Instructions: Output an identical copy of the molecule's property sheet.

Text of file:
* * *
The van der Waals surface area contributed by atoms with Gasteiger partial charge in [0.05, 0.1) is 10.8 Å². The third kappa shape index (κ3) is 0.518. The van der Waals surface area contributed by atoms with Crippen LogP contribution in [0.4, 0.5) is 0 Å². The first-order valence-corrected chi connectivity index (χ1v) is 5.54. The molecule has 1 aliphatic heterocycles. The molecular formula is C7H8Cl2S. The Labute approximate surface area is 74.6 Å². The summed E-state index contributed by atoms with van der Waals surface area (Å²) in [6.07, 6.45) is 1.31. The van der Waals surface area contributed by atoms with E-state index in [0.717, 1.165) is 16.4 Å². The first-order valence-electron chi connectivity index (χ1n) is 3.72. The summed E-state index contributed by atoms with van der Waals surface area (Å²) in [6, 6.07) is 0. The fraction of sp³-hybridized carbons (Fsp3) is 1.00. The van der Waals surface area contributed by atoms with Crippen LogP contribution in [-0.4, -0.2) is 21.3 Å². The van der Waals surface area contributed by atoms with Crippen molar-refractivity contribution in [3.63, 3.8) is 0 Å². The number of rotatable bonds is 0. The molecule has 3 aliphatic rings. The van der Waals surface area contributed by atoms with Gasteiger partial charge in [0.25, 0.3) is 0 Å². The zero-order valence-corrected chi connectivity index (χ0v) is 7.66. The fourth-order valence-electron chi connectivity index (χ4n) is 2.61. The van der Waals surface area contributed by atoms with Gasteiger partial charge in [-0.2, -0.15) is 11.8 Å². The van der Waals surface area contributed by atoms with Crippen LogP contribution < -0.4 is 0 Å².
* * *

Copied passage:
The van der Waals surface area contributed by atoms with Gasteiger partial charge in [0.05, 0.1) is 10.8 Å². The third kappa shape index (κ3) is 0.518. The van der Waals surface area contributed by atoms with Crippen LogP contribution in [0.4, 0.5) is 0 Å². The first-order valence-corrected chi connectivity index (χ1v) is 5.54. The molecule has 1 aliphatic heterocycles. The molecular formula is C7H8Cl2S. The Labute approximate surface area is 74.6 Å². The summed E-state index contributed by atoms with van der Waals surface area (Å²) in [6.07, 6.45) is 1.31. The van der Waals surface area contributed by atoms with E-state index in [0.717, 1.165) is 16.4 Å². The first-order valence-electron chi connectivity index (χ1n) is 3.72. The summed E-state index contributed by atoms with van der Waals surface area (Å²) in [6, 6.07) is 0. The fraction of sp³-hybridized carbons (Fsp3) is 1.00. The van der Waals surface area contributed by atoms with Crippen LogP contribution in [-0.4, -0.2) is 21.3 Å². The van der Waals surface area contributed by atoms with Crippen molar-refractivity contribution in [3.63, 3.8) is 0 Å². The number of rotatable bonds is 0. The molecule has 3 aliphatic rings. The van der Waals surface area contributed by atoms with Gasteiger partial charge in [0.25, 0.3) is 0 Å². The zero-order valence-corrected chi connectivity index (χ0v) is 7.66. The fourth-order valence-electron chi connectivity index (χ4n) is 2.61. The van der Waals surface area contributed by atoms with Gasteiger partial charge in [-0.2, -0.15) is 11.8 Å². The van der Waals surface area contributed by atoms with Crippen LogP contribution < -0.4 is 0 Å².